Ever since he emerged as a serious contender for the Labour leadership Jeremy Corbyn was subjected to unprecedented vilification by the UK’s dominant Conservative-supporting, pro-Brexit press.
Some of the country’s highest-paid columnists and commentators succeeded in delivering a master class in the character assassination of a British politician.
Steps can be taken to challenge the agenda-setting impact of national newspapers, but that requires the news media at large to have the courage the flag up the heightened politicisation of UK newspapers.
The 24-hour news cycle, and the explosion in social media, have combined to extend the reach of the kind of hostile coverage which was meted out to Corbyn and which constantly repeated the claims of the tabloid press that he was the terrorists’ friend and a security risk.
Whatever one’s views on Corbyn’s past activism, or the company he kept, his demonisation has been intense, concentrated into a four-year period from his leadership campaign in the summer of 2015 through to the lead-up to the general elections of both 2017 and 2019.
Journalists were able to draw on a treasure trove of stories and photographs dating back for 30 years or more.
The challenge for the Tory commentariat’s elite was to find ways to project fear and alarm from faded press clippings from the 1980s and 1990s, and especially images of a much younger looking Corbyn.
Their aim was to exploit his links with leaders of Sinn Fein, and then, in the wake of the Manchester Arena and London Bridge terrorist attacks, his past associations with Jihadists.
Corbyn’s failings in dealing with the Labour Party’s disarray over complaints of antisemitism opened a new avenue of attack.
The now familiar story lines had to be continually reworked, but any study of the journalists’ output underlines their ingenuity and ability to recycle the same material.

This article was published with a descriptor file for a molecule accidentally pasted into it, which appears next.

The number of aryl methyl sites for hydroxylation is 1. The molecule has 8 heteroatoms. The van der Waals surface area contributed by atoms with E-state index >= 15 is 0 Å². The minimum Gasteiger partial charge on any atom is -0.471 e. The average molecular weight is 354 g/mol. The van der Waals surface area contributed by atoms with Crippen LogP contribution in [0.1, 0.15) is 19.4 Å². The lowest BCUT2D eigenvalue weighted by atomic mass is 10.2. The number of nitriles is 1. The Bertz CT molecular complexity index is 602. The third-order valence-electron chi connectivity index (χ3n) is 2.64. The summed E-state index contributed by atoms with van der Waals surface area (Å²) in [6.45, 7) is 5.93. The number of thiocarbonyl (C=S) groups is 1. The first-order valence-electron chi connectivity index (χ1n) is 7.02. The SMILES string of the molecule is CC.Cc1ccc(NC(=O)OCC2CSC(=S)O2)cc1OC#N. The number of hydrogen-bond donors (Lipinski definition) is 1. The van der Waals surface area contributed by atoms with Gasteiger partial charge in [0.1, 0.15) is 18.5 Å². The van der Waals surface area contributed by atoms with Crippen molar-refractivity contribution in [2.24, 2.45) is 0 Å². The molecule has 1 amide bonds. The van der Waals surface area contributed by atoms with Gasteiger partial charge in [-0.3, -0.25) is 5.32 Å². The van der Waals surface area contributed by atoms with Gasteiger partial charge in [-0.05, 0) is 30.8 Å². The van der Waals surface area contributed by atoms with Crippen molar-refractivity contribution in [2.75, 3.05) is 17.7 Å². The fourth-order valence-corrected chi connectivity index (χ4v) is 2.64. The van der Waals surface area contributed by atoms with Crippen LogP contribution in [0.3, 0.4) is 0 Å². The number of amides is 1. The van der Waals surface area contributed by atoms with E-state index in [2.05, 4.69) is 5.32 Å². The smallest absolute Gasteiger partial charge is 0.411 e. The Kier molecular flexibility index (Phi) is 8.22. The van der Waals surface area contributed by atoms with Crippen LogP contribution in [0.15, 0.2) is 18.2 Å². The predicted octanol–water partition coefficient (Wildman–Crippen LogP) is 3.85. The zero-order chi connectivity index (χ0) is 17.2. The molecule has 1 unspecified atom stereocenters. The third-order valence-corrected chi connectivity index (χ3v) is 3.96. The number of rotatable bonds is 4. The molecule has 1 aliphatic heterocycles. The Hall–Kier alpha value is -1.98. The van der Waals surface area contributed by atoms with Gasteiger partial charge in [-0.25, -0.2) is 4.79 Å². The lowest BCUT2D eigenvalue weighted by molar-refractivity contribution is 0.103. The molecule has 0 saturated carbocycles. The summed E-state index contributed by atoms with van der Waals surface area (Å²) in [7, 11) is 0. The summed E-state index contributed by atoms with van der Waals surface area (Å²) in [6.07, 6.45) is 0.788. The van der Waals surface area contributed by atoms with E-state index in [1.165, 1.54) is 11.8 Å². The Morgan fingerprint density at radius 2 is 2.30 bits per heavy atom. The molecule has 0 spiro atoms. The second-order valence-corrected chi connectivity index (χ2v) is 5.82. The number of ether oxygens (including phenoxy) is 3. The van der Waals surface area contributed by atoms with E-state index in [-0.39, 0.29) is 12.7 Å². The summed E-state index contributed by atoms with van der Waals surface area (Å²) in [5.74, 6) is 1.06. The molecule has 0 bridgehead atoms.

Instead of being just supporters, newspapers such as the Sun, Daily Mail, Daily Express and Daily Telegraph have now become campaigners and propagandists for the Conservative Party.
Their front pages are blatant party promotion, although as late as the 1990s most newspapers kept their political endorsements to an editorial column on an inside page.
Press politicisation could be countered by broadcasters, starting perhaps with the introduction of a system of health warnings.
When controversial front pages are reproduced on screen in television press reviews, there should be a notification of a newspaper’s political allegiance, a reminder, for example, that its readers were urged to support Leave in the 2016 EU Referendum or vote for Boris Johnson in the 2019 election.
Television and radio presenters rarely indicate the political background of media guests taking part in press reviews and political discussions.
Columnists and commentators with regular by-lines in Conservative, pro-Brexit papers are often introduced neutrally as “authors” or “historians”.
Radio and television programmes are failing in their responsibilities, misleading the public by giving the impression their guests are somehow independent writers or observers.
Presenters should be far more transparent about the political hinterland of their interviewees, not least, for example, if they were a mainstay of what became a production line of anti-Corbyn tirades.
My fear is that broadcasters will continue to shy away from clarity for fear of losing guests and antagonising still further already hostile newspapers.
Captions: Sun, 12.12.2020; Daily Express, 4.12.2020; Mail on Sunday, 8.12.2020.